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Subjective Workload Assessment and Voluntary Control of Effort in a Tracking TaskA manual control tracking task was manipulated along two dimensions: (1) control order and (2) forcing function bandwidth. In the first phase of the experiment subjective workload assessments were collected. It was found that subjective assessments of workload were closely associated with performance in the case of increasing control order, but not in the case of increasing bandwidth. This was interpreted as indicating that subjective workload assessments are most appropriate for the study of increasing difficulty centered in response selection processes as opposed to response execution processes. In the second phase of the experiment the subjects were asked to voluntarily limit the effort they applied in the performance of the tracking task. The results indicate that the subjects were quite facile in doing this. However, comparison of these data to the findings of other studies that manipulated effort via dual-task biasing indicate that effort manipulation is much more potent in a single-task configuration. This finding is discussed in terms of multiple resource theories of attentional capacity. The utility of an analysis of covariance procedure in studying the relationships between subjective ratings and performance is highlighted.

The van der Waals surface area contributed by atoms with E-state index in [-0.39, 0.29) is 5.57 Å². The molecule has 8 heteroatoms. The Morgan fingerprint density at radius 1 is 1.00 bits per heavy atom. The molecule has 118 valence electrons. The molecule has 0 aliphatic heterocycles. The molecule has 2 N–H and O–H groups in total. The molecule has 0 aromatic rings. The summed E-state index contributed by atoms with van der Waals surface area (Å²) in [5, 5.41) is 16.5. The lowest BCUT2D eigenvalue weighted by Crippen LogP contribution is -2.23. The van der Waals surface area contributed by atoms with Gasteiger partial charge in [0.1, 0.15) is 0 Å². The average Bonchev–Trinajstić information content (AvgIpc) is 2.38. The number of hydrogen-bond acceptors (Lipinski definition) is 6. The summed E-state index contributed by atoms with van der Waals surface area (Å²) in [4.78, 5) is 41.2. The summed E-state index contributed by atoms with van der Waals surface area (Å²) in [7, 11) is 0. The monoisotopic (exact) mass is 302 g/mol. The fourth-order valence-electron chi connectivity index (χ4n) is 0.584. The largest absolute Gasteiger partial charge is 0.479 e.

Document ID
Document Type
Conference Paper
Vidulich, M. A.
(Illinois Univ. Urbana-Champaign, IL, United States)
Wickens, C. D.
(Illinois Univ. Urbana-Champaign, IL, United States)
Date Acquired
August 12, 2013
Publication Date
September 1, 1984
Publication Information
Publication: NASA. Ames Research Center 20th Ann. Conf. on Manual Control, Vol. 2
Subject Category
Man/System Technology And Life Support
Accession Number
Distribution Limits
Work of the US Gov. Public Use Permitted.
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